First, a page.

P1: The stickleback in Upper Lake Constance

The massive increase of the non-native three-spined stickleback (Gasterosteus aculeatus) in Lake Constance, as well as the nutrient decline within the course of lake re-oligotrophication, has strong negative effects on the native fish community as well as local fisheries. After more than 50 years of inconspicuous existence, sticklebacks now represent more than 80% of the fish stock in Upper Lake Constance (96% in open water (pelagic zone), the habitat of the originally dominant whitefish). The invasive stickleback is a direct competitor for food, particularly for whitefish. It also feeds on eggs and larvae of other fish species, which might cause recruitment of native fish species to decrease. Such a development displays a unique special case in fisheries biology for a large, nutrient-poor (oligotrophic) lake like Lake Constance. The reasons for the mass occurrence of the three-spined stickleback are unknown.

In this research project, we will investigate the autecology of the three-spined stickleback in Lake Constance. Acoustic surveys with parallel trawl nets, to verify the hydroacoustic data obtained, will be carried out with the aim of distinguishing sticklebacks from other fish species in the lake and, thus, obtaining a reliable stock assessment. We will also conduct gut content analysis of the three-spined stickleback, in order to evaluate niche overlap and potential direct damage by interfering with the recruitment of native fish species. In addition, we will investigate the seasonal infestation with the parasitic tapeworm Schistocephalus solidus. The age of the three-spined stickleback will be determined, to gain insights into the growth of this species in Lake Constance. We will also investigate the possibility of different types of Lake Constance sticklebacks using geometric morphometry (landmarks). Furthermore, targeted fishing (gill and trawl net, electric fishing) in the littoral and pelagic zone will be used to examine the spatial spawning behaviour as well as the habitat overlap, and to estimate abundance.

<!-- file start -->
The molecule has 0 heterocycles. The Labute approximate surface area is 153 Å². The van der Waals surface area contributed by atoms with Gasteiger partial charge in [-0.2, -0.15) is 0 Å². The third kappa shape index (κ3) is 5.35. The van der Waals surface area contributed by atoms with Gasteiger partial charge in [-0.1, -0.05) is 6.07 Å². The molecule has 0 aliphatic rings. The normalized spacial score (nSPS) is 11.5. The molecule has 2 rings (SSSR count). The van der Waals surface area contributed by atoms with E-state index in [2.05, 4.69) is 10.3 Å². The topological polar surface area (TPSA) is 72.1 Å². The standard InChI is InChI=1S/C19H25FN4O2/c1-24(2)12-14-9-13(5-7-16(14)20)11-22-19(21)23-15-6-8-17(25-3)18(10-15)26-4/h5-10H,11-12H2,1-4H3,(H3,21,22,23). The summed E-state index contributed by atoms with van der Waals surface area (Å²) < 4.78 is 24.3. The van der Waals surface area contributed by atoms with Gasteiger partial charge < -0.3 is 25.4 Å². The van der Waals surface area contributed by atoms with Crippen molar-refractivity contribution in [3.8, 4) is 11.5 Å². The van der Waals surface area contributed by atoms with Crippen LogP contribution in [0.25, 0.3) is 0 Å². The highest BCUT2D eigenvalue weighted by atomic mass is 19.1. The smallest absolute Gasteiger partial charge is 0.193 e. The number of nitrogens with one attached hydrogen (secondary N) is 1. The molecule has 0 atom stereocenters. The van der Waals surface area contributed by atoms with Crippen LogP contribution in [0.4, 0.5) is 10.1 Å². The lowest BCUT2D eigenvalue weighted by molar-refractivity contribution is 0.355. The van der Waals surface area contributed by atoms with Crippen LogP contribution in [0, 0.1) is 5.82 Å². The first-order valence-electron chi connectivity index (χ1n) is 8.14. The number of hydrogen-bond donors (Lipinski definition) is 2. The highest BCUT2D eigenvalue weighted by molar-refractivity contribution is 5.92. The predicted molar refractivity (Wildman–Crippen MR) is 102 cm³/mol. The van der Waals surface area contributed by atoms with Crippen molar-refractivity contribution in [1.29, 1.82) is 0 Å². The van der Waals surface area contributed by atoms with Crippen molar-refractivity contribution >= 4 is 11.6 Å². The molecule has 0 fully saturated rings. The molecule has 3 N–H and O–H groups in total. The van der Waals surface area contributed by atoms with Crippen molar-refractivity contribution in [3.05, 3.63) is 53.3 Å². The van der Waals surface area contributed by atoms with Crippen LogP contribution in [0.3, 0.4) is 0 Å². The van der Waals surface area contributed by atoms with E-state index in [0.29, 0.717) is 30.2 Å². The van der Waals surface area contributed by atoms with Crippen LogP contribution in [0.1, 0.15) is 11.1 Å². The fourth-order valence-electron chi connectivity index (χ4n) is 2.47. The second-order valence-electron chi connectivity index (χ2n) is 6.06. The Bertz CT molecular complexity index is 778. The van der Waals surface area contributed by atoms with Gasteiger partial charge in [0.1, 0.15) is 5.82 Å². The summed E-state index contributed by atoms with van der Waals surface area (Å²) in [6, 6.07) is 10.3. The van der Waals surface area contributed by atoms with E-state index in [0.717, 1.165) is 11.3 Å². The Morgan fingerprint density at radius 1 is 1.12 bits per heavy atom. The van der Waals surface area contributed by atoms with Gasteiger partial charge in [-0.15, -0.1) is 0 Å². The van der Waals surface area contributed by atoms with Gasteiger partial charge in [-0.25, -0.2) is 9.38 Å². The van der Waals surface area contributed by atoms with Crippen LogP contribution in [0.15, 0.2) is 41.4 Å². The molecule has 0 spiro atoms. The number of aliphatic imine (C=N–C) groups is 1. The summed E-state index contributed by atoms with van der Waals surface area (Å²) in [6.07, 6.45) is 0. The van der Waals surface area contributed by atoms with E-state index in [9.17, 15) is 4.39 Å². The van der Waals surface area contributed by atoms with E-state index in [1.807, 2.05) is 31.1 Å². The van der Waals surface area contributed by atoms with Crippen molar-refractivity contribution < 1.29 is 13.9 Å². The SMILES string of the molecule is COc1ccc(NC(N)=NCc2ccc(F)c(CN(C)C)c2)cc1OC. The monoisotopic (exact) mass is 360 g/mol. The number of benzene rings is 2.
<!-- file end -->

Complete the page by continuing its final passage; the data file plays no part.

Percentage of net fisheries with sticklebacks as bycatch. Numbers above the lines and bars represent the total number of net fisheries in the respective year.

Project team

   PD Dr. Alexander Brinker – project leader, project management

   M.Sc. Sarah Gugele – PhD student

In collaboration with

Research Training Group “R3 – Responses to biotic and abiotic Changes,
Resilience and Reversibility of Lake Ecosystems“

   PD Dr. Jasminca Behrmann-Godel

University of Konstanz, Dept. of Biology – Limnological Institute, Germany

  Prof. Dr. Helge Balk

University of Oslo, Department of Physics, Norway

Picture 1 + 2: The massive increase of the non-native three-spined stickleback (Gasterosteus aculeatus) in Lake Constance in 2013/14, as well as the nutrient decline within the course of lake re-oligotrophication, has strong negative effects on the native fish community as well as local fisheries.
Picture 3: A three-spined stickleback, caught in spring during whitefish-stocking. The gut content comprises mainly withefish larvae.

Supported by

Interreg Alpenrhein-Bodensee-Hochrhein/
EFRD – European Fund for Regional Development

Fisheries Research Station Baden-Württemberg (Fischereiforschungsstelle Baden-Württemberg, FFS) of the Agricultural Centre for Cattle Farming, Grassland Management, Dairy Farming, Game and Fisheries Baden-Württemberg (LAZBW), Germany

Baden-Württemberg, Ministry of Rural Affairs and Consumer Protection

DFG – German Research Foundation

Downloads

Poster Kick-off Symposium “Cooperation RTG R3 – SeeWandel” (21st of February 2018, University of Konstanz)

Scholz B & Gugele S (2018)
Seewandel und RTG – zwei Forschungsprojekte für den Bodensee im globalen Wandel.
Aquakultur- und Fischereiinformationen aus der Fischereiverwaltung (Informationsschrift der Fischereiforschungsstelle, des Fischgesundheitsdienstes und der Fischereibehörden des Landes Baden-Württemberg) Rundbrief 1/2018. 

to the pelagial projects